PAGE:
FOR IMMEDIATE RELEASE
TUCSON – The American Civil Liberties Union has initiated a second legal claim against an Arizona police department that stems from the implementation of the "show me your papers” provision of SB 1070, saying the law continues to result in the violation of people's constitutional rights.
Today's legal claim against the Tucson Police Department (TPD) on behalf of Agustin Reyes and Arturo Robles concerns a stop last October 8th by Tucson police officers who detained the two men after tailing their van. The officers claimed to have stopped the van for having a broken license plate light but within minutes after requesting vehicle records an officer asked the two men “where they were from.” The officers asked Mr. Reyes for his driver’s license, and Mr. Robles for identification, which neither man had. Both cooperated by giving their names to the officers. Officers detained the two men and called Border Patrol.
“This is racial profiling, pure and simple,” said Christine P. Sun, an attorney with the ACLU Immigrants’ Rights Project. “Mr. Reyes and Mr. Robles were detained for no other reason than for the police to look into their immigration status and call the Border Patrol. This type of harassment should not be tolerated.”
U.S. Customs and Border Patrol agents arrived and took the men into custody. Mr. Reyes ultimately received a citation for a broken license place light, and for driving without a license, which he paid in full. Mr. Robles, the passenger in the vehicle, was not charged with any crime or violation stemming from the incident.
"At that moment I felt so helpless," said Agustin Reyes. "It's so difficult to be in that situation, because you assume the police are there to protect people. When this happened, I thought they would call the Border Patrol, and that's exactly what they did. Many people are afraid to call the police now because they believe they will be harassed as I was."
When Border Patrol attempted to leave with the two detained men, a group of people from the nearby Southside Presbyterian Church gathered, according to a report by the Arizona Daily Star. Their protest was the culmination of community frustration about TPD’s ongoing, misguided efforts to enforce immigration law ever since the passage of SB 1070. The news report also noted that police officers used pepper spray to disperse the crowd of about 100 people. At the time, Tucson Police Chief Roberto Villaseñor held a press conference to defend the officers’ actions.
“Though Chief Villaseñor has opposed SB1070 in the past, his department’s recent actions speak louder than words,” said Alessandra Soler, executive director of the ACLU of Arizona. “His officers are hiding behind SB 1070 to justify prioritizing immigration enforcement above public safety, and these practices are creating an even greater divide between Tucson police and the community. He has adopted Arpaio-style policing practices that are impermissible under our Constitution, including questioning passengers about their immigration status and detaining people based on nothing more than skin color. It's time to hold him accountable and stop these abusive practices.”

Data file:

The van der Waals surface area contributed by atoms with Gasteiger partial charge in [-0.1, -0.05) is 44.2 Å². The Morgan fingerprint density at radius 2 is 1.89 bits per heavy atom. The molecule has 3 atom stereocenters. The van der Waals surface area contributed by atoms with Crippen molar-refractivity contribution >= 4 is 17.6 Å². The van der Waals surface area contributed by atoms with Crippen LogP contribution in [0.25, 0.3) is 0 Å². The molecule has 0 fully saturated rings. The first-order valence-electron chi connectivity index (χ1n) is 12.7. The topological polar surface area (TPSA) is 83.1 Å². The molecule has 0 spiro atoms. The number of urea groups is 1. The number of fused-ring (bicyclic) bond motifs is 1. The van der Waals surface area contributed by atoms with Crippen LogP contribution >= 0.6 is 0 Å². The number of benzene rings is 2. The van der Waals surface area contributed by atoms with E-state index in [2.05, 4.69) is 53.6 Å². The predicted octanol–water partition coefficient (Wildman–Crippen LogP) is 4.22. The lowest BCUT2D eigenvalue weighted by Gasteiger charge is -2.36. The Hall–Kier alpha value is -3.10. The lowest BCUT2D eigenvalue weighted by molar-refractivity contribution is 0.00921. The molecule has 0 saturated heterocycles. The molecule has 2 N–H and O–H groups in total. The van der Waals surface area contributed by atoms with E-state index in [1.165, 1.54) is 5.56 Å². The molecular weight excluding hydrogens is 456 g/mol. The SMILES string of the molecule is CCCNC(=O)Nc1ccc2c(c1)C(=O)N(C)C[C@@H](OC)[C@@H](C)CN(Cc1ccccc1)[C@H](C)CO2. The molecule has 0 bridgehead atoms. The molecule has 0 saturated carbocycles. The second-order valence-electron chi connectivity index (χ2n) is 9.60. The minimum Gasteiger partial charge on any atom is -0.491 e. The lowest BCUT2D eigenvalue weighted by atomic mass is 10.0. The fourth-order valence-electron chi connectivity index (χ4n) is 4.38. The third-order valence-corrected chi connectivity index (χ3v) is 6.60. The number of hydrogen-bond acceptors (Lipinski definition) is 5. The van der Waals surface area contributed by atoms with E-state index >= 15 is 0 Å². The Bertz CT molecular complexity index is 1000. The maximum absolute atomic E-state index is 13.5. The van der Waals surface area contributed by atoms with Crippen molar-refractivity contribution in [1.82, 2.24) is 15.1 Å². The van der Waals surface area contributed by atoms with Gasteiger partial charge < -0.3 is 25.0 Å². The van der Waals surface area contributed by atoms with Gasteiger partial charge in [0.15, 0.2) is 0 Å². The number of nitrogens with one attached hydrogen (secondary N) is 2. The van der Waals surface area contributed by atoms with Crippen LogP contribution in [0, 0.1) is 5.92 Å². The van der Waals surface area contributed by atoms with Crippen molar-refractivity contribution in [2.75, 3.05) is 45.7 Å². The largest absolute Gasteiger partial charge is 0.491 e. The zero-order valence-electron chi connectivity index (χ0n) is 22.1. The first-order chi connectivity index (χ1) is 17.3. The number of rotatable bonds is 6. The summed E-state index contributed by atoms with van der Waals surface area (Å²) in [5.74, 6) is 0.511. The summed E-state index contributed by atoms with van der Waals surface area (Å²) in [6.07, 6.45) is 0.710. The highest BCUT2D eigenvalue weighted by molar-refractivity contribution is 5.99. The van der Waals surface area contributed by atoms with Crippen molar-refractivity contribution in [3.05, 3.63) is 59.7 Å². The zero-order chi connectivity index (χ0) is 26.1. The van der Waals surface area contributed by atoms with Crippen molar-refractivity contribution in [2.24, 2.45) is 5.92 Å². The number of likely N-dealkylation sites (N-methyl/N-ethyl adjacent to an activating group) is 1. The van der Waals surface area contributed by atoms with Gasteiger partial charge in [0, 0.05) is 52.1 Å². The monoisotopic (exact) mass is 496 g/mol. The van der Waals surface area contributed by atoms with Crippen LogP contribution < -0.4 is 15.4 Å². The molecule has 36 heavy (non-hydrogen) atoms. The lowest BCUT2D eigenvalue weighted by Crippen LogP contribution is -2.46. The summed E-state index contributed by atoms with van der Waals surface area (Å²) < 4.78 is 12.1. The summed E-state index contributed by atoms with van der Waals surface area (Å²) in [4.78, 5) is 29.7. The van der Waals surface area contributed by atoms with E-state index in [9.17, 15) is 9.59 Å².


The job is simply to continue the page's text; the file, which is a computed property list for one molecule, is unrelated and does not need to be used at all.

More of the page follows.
In 2012, the U.S. Supreme Court declined to enjoin Section 2(B) because it found a “basic uncertainty” about what the provision actually requires of law enforcement officers. Monitoring of law enforcement's implementation of the "show me your papers" provision has shown that—just as the ACLU and other civil rights groups have argued—the law unconstitutionally authorizes and encourages illegal police practices.
Last year, the ACLU took action against the South Tucson Police Department (STPD) on behalf of a man who was unlawfully detained by officers and turned over to the Border Patrol. That claim charged false arrest and imprisonment, unreasonable search and seizure and violation of his equal protection under the law. Negotiations about the claim are currently underway between the STPD and ACLU.
Other abuses documented by the ACLU that have occurred because of Section 2(B) include:
- Mesa Police’s jailing of a 67-year-old Latino citizen after he picked a water bottle out of a trash can at a convenience store;
- Casa Grande Police’s jailing and transporting to U.S. Immigration and Customs Enforcement a passenger of a car that was stopped for having a burnt-out taillight;
- Tucson Police’s questioning of a woman about her immigration status after she called on them to assist her in a domestic violence situation; and
- Phoenix Police’s unconstitutional search and detention of a legal resident who was questioned about his immigration status while picking up his car from an impound lot.
In addition to the legal claims against STPD and TPD, the ACLU and its partners have been talking with police departments and local governments across the state to inform them about the law’s basic failings, explaining that SB 1070 doesn’t trump the U.S. Constitution or provide an excuse for discriminatory policing.